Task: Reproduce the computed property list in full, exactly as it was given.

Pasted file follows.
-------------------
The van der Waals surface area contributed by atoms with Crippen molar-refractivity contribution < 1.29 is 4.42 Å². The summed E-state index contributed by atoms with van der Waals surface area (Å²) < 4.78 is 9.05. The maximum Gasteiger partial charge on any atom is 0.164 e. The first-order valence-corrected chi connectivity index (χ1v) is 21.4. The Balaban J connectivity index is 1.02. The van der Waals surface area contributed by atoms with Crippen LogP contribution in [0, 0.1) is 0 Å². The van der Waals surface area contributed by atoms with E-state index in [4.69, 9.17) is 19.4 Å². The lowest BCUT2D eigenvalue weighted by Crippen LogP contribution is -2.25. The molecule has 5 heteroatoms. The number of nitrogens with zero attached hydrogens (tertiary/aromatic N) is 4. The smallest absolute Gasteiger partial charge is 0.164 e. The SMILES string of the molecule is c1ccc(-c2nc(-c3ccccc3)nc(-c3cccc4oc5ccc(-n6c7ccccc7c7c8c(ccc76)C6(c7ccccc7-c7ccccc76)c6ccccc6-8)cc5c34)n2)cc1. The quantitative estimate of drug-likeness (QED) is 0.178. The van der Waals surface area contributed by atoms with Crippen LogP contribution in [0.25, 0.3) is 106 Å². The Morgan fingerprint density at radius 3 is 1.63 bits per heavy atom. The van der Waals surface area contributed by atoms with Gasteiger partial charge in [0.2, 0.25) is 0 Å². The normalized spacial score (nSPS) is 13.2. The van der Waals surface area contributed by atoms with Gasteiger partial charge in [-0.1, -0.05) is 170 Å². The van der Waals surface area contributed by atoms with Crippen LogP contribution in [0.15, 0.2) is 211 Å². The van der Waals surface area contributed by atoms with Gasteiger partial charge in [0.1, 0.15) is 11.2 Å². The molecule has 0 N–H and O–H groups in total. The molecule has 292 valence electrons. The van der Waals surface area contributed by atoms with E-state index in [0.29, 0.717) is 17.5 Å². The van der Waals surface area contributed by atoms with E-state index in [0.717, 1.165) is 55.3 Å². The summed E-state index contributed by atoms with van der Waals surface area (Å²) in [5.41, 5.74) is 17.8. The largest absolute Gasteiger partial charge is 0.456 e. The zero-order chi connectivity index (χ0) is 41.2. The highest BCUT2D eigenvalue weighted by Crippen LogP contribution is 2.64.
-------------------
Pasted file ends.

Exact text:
The van der Waals surface area contributed by atoms with Crippen molar-refractivity contribution < 1.29 is 4.42 Å². The summed E-state index contributed by atoms with van der Waals surface area (Å²) < 4.78 is 9.05. The maximum Gasteiger partial charge on any atom is 0.164 e. The first-order valence-corrected chi connectivity index (χ1v) is 21.4. The Balaban J connectivity index is 1.02. The van der Waals surface area contributed by atoms with Crippen LogP contribution in [0, 0.1) is 0 Å². The van der Waals surface area contributed by atoms with E-state index in [4.69, 9.17) is 19.4 Å². The lowest BCUT2D eigenvalue weighted by Crippen LogP contribution is -2.25. The molecule has 5 heteroatoms. The number of nitrogens with zero attached hydrogens (tertiary/aromatic N) is 4. The smallest absolute Gasteiger partial charge is 0.164 e. The SMILES string of the molecule is c1ccc(-c2nc(-c3ccccc3)nc(-c3cccc4oc5ccc(-n6c7ccccc7c7c8c(ccc76)C6(c7ccccc7-c7ccccc76)c6ccccc6-8)cc5c34)n2)cc1. The quantitative estimate of drug-likeness (QED) is 0.178. The van der Waals surface area contributed by atoms with Crippen LogP contribution in [0.25, 0.3) is 106 Å². The Morgan fingerprint density at radius 3 is 1.63 bits per heavy atom. The van der Waals surface area contributed by atoms with Gasteiger partial charge in [0.2, 0.25) is 0 Å². The normalized spacial score (nSPS) is 13.2. The van der Waals surface area contributed by atoms with Gasteiger partial charge in [-0.1, -0.05) is 170 Å². The van der Waals surface area contributed by atoms with Crippen LogP contribution in [0.15, 0.2) is 211 Å². The van der Waals surface area contributed by atoms with Gasteiger partial charge in [0.1, 0.15) is 11.2 Å². The molecule has 0 N–H and O–H groups in total. The molecule has 292 valence electrons. The van der Waals surface area contributed by atoms with E-state index in [0.29, 0.717) is 17.5 Å². The van der Waals surface area contributed by atoms with E-state index in [0.717, 1.165) is 55.3 Å². The summed E-state index contributed by atoms with van der Waals surface area (Å²) in [5.41, 5.74) is 17.8. The largest absolute Gasteiger partial charge is 0.456 e. The zero-order chi connectivity index (χ0) is 41.2. The highest BCUT2D eigenvalue weighted by Crippen LogP contribution is 2.64.